Day 10/11/12 – September 28/29/30 – Zanzibar

Very long day today – saw these anti-poaching rangers head off first thing in the morning, which is encouraging, then left the hotel at 9.30 for a day of travelling – to Lilongwe in Malawi for a refuelling stop and then on to exotic Zanzibar.

Poacher police

We headed straight for our hotel, the Serena Inn, which used to be the Chinese Consulate in times gone by and what a lovely old building, beautifully restored!

DSC01191 Serena Hotel Lobby Serena Hotel room


It seems I have been spelling my name wrong all my life and it took a trip to Zanzibar to work that out!

Mr and Mrs Phip Holland

A friendly lot, some of the first words we learned were the Swahili word for Hello which is “Jambo”, pronounced “Jumbo” and “Hakunah Matata” which means “No worries”. Like Aussies basically!

The first thing that struck me about Stone Town as we drove to the hotel was the number of very ornate doors – apparently a large ornate door is an important indication of your standing in the community. The spikes on many of them were to deter elephants being used as battering rams.

Door 11 Door 10 DSC01188 DSC01185

Door 8 Door 9 Door 3 Door 4

Ros was immediately taken by the muslim influences and before I knew it she had converted!

Ros turns muslim Ros and Hukah

The old town was fascinating, full of winding alleys and seemingly no traffic regulations! Apparently the local geese were a real problem.

Sign - do not honk

I was particularly keen to find Suicide Alley which I discovered on Google Maps, just near our hotel, but unfortunately street names seem to be a luxury no-one can afford, but I took a photo of it anyway.

Suicide alley

Boat names were also a source of amusement:

Boat name 3 Boat name 2 Boat name 1

Boat name 4

Went on  a tour of Stone Town in the morning – amongst the first points of interest was the house where Farrokh Bulsara grew up. You may know him as Freddy Mercury, lead singer of Queen!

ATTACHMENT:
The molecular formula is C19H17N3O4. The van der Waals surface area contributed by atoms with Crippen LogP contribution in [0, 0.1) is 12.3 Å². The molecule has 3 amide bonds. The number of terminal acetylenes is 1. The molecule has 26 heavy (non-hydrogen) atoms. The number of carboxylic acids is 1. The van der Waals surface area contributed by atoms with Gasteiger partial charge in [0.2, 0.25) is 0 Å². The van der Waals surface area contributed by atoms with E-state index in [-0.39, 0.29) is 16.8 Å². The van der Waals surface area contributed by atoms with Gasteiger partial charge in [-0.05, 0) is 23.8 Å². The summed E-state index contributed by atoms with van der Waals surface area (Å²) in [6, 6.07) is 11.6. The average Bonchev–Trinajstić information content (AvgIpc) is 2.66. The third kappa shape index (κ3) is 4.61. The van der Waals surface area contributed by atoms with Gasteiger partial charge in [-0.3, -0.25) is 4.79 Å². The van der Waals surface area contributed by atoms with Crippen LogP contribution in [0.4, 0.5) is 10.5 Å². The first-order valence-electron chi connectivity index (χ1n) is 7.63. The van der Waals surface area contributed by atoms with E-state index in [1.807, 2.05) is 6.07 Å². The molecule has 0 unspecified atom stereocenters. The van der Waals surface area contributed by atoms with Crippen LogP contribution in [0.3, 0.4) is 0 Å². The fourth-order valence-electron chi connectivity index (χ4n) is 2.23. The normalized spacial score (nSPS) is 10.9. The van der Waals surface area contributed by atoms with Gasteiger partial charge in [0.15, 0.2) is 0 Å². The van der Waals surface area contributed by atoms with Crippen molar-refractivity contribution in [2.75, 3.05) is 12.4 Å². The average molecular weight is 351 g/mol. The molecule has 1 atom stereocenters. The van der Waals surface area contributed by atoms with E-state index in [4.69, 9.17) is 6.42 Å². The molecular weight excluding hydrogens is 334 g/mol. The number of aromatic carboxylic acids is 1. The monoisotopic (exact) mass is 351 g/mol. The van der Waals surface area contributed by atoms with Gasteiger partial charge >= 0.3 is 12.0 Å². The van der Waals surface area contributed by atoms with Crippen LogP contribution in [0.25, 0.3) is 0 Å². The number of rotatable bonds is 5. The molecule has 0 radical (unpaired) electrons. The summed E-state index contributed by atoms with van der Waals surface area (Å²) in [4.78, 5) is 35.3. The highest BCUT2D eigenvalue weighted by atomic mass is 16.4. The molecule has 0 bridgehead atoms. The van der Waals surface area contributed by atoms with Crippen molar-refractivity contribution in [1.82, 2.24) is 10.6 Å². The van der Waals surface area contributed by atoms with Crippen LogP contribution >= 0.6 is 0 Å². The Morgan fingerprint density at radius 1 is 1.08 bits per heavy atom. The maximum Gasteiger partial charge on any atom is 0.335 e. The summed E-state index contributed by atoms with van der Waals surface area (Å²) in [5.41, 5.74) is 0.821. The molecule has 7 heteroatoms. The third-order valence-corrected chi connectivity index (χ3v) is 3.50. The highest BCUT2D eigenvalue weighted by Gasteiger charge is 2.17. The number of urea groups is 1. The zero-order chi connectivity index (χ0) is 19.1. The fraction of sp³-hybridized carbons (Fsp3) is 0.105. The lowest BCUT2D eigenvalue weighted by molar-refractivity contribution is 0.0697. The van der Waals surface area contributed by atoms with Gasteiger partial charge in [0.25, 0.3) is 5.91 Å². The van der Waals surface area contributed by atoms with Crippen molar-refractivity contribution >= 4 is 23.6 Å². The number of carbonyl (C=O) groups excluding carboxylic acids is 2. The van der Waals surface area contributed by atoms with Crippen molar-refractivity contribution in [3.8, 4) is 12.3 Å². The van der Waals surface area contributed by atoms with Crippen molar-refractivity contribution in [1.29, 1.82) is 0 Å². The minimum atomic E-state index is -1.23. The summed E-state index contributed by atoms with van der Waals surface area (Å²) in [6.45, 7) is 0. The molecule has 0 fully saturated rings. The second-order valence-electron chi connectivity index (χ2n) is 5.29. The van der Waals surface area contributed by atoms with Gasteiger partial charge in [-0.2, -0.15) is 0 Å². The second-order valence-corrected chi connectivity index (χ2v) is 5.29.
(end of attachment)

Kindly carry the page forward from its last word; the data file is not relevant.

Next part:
Freddys apartment 2

We then visited the slave market where thousands of African men and women were chained and held in underground cells for up to a couple of weeks, living in their own excrement as their underground cells frequently flooded, before being sold into a lifetime of slavery. I was not aware of the crucial involvement of the explorer David Livingstone in finally forcing the local sultan to stop the practice. The next two photos are of the cells in which over a hundred at a time were forced to live while awaiting their sale.

Slave dungeon 2 Slave dungeon 1

When the trade was finally closed down, the Anglican church constructed a cathedral on the site, with the altar located right above the tree where the slaves were tied up and whipped, known as the Anglican Christ Church Cathedral.

Christ Church catherdral

Our tour continued to the House of Wonders, constructed by the Sultan (originally from Oman) for holding state functions. It was called the House of Wonders, because it was the tallest building in Zanzibar, it was the first to have electricity and the first to have a lift. The Sultan also offered to pay for a clock for the Christ Church Cathedral as long as its steeple was lower than the clock tower on the House of Wonders.

House of wonders

The fort was used as a prison and government office amongst other things.

Fort 2

Lots of other beautiful buildings, mostly pretty run down, unfortunately, but a few gems amongst them.

DSC01220 DSC01215 DSC01228

DSC01234 DSC01237

Also a lot of very dilapidated streets and buildings

DSC01219 DSC01218

We also visited a spice farm about half an hour out of Stone Town, where they grow, curry, cloves, cinnamon, lemongrass, nutmeg, pepper, vanilla, turmeric, ginger and a range of other spices as as well. One of the staff there demonstrated the use of one of the plants as a facial decoration.

Lipstick cinnabar

Another one shimmied up a coconut palm


With every spice we tried we kept a sample in a little cone made of leaves.


I was made to look a bit of a dick with a range of items made from leaves.


Finally in the evening we went out on a dhow to a small sand island about 30 minutes from Stone Town and watched the sun go down – beautiful!

Dhow Dhow 3 Beach bar Beach music Crab Ros on beachSunset

At lunch that day I spoke to the waitress and asked if I could take a photo of her hairdo – she said it took her two hours a day to organise the braids – amazing!

Hairdo 1   DSC01249

Loved some of the signs as well

DSC01233 DSC01214

We thoroughly enjoyed Zanzibar!


About Philip Holland

Celebrating life in all its forms.
This entry was posted in Uncategorized. Bookmark the permalink.

Leave a Reply

Fill in your details below or click an icon to log in: Logo

You are commenting using your account. Log Out /  Change )

Google+ photo

You are commenting using your Google+ account. Log Out /  Change )

Twitter picture

You are commenting using your Twitter account. Log Out /  Change )

Facebook photo

You are commenting using your Facebook account. Log Out /  Change )


Connecting to %s